Heidenreich A et al.  In a clinical study of patients with urinary tract cancer, 28 days after intravenous infusion of loading dose of ibandronate (6 mg infusion within 1 hour) for 3 consecutive days, the patient’s serum creatinine was measured The renal function of patients with renal insufficiency at baseline was assessed horizontally, and no adverse renal events occurred (Figure 3).
Figure 1 Serum creatinine levels of patients with multiple myeloma at 0, 24, and 72 hours after intravenous injection of 6 mg
Figure 2 Changes in serum α-glutathione-S-transferase (α-GST) levels in patients with multiple myeloma at 0, 24, and 72 hours after intravenous injection of 6 mg
Figure 3 The renal function of the patient after the loading dose of ibandronate (6 mg, 3 consecutive days, infusion for more than 1 hour)
The chemical structure of bisphosphonates is different from the side chain connected to the central carbon atom, and the efficacy and safety of bisphosphonate drugs are also different.
Bisphosphonate drugs are divided into three generations according to the different molecular structure side chains:
The first generation is a simple P-C-P structure, and the representative drug is clodronate;
The side chain of the second-generation bisphosphonate contains amino groups, and the representative drugs are mainly pamidronate disodium and alendronic acid;
The third generation is the nitrogen-containing bisphosphonate zoledronic acid with a heterocyclic structure and ibandronate sodium with a saturated hydrocarbon chain, and its strength and curative effect are further improved than the second generation.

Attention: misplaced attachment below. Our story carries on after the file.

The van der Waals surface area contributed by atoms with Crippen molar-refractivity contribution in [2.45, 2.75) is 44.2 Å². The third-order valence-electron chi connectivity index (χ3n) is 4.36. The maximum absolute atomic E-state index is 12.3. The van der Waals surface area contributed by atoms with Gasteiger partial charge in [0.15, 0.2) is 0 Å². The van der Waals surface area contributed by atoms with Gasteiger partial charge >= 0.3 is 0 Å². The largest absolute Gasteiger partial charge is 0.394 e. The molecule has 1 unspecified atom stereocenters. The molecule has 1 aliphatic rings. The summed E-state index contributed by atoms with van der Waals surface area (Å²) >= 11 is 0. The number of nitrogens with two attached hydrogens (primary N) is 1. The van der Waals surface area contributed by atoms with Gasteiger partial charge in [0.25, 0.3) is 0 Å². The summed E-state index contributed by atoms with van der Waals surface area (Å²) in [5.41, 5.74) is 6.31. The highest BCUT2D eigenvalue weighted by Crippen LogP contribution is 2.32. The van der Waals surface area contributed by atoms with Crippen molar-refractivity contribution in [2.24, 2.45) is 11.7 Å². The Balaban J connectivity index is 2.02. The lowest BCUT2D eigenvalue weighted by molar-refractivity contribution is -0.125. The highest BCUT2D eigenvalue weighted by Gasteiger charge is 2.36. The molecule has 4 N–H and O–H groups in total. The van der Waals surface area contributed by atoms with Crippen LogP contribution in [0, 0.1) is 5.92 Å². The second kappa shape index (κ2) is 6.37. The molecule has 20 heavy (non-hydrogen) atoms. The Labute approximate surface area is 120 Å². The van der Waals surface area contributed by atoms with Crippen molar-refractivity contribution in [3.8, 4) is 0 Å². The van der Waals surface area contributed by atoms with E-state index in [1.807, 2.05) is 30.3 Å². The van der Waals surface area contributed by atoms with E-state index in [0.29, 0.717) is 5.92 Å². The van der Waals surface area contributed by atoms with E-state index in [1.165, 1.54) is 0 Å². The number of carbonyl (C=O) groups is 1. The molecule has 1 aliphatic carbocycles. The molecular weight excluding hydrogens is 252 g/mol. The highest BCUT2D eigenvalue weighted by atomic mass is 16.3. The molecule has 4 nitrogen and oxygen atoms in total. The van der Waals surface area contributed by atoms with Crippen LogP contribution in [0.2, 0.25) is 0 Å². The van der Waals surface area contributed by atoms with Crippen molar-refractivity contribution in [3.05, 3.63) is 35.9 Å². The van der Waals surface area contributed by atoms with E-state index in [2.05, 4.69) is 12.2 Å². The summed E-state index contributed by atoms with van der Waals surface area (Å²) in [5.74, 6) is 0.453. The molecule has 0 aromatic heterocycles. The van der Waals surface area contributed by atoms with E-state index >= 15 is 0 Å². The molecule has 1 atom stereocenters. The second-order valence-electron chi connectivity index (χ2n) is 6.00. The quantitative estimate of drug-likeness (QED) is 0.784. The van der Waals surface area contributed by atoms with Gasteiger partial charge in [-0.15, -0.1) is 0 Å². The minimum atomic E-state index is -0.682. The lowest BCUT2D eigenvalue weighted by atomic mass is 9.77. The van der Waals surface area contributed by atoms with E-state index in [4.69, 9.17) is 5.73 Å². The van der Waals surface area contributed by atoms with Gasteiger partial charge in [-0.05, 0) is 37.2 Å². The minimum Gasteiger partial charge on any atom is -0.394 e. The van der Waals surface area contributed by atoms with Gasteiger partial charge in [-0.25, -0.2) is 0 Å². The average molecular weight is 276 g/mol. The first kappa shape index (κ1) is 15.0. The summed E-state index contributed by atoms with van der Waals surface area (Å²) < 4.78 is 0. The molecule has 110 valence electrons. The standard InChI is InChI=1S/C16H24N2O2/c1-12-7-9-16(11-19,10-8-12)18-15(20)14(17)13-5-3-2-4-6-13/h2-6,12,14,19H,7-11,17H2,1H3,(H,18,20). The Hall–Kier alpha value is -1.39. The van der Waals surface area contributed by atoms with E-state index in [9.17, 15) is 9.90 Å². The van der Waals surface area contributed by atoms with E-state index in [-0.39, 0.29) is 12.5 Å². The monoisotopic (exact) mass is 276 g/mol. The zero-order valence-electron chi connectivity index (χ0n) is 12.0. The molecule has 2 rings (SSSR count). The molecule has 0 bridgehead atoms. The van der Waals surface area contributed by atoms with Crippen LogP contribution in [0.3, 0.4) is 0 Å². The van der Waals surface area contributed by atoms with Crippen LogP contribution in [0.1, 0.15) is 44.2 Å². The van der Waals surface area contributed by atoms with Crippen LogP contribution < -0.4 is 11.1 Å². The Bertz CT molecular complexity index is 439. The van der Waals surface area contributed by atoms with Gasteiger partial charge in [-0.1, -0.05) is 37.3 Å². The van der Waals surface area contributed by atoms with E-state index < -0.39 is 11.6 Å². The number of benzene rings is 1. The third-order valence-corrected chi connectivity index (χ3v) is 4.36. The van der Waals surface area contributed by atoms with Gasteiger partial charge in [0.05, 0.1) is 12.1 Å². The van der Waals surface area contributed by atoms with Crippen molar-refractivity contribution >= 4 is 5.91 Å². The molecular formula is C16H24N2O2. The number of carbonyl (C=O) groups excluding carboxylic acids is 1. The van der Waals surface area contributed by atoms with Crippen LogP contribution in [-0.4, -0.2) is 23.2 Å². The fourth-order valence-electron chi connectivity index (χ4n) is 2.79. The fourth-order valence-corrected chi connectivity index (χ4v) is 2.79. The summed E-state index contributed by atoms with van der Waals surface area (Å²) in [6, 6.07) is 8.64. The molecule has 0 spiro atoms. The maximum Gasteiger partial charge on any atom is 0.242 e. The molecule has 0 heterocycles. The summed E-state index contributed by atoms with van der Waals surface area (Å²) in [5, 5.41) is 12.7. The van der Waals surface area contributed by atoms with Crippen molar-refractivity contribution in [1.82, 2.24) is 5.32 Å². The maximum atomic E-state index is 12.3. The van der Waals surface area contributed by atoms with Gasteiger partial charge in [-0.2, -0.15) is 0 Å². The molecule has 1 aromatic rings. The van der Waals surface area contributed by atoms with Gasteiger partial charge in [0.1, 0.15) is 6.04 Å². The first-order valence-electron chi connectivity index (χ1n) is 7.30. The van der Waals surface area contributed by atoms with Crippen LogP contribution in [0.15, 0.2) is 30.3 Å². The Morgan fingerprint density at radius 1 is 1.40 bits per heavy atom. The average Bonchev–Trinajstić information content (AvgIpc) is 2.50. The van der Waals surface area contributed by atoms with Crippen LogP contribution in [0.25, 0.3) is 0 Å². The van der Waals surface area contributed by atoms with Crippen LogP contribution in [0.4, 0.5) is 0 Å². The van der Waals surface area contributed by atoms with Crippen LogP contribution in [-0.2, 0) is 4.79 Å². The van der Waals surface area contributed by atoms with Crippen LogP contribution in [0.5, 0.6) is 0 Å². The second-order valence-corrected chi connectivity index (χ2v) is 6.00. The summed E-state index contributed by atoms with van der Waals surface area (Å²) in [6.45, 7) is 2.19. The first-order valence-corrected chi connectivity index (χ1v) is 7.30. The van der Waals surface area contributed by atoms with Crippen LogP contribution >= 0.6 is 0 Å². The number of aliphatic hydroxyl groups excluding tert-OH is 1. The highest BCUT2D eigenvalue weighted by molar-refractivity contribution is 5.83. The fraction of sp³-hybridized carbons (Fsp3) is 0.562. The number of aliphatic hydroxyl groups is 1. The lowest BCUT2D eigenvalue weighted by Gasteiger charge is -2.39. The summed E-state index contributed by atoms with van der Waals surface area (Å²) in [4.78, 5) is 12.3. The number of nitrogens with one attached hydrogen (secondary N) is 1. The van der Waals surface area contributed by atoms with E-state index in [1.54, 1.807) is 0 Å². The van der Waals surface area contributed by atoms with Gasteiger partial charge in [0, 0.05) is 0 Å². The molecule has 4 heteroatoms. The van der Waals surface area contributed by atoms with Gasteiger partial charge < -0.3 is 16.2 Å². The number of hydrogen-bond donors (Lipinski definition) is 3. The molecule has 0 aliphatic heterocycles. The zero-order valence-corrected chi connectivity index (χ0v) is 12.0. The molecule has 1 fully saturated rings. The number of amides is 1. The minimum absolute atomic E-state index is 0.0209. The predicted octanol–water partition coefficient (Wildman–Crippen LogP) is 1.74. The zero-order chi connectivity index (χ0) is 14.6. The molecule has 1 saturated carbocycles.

The side chain of ibandronate is a saturated hydrocarbon chain, and its molecular space structure is relatively small. Therefore, the kidney safety is better than other intravenous bisphosphonates. For older patients or patients with weakened kidney function, ibandronate sodium injection may be a new clinical choice.
1.Miller, PD, Jamal, SA, Evenepoel, P., Eastell, R., & Boonen, S. (2013). Renal safety in patients treated with bisphosphonates for osteoporosis: a review. Journal of bone and mineral research: the official journal of the American Society for Bone and Mineral Research, 28(10), 2049–2059.
2.Russell RG, Watts NB, Ebetino FH, Rogers MJ. Mechanisms of action of bisphosphonates: similarities and differences and their potentialinfluence on clinical efficacy. Osteoporos Int. 2008; 19: 733–59.
3.Luhe A, Kunkele KP, Haiker M, et al. Preclinical evidence for nitrogen-containing bisphosphonate inhibition of farnesyl diphosphate (FPP) synthase in the kidney: implications for renal safety.Toxicol In Vitro. 2008; 22: 899–909.
3.Troehler U, Bonjour JP, Fleisch H. Renal secretion of diphosphonates in rats. Kidney Int. 1975;8(1):6-13.
4.Bergner R, Henrich DM, Hoffmann M et al. Renal safety of ibandronate in multiple myeloma patients with rena l deter ioration. Cancer Treat Rev 2005;31(suppl 1): S45.
5.Heidenreich A, Ohlmann C, Bergner R. Renal safety of loading dose ibandronate in urologic patients with compensated renal insufficiency. Cancer Treat Rev 2005;31(suppl 1): S50.
(source:internet, reference only)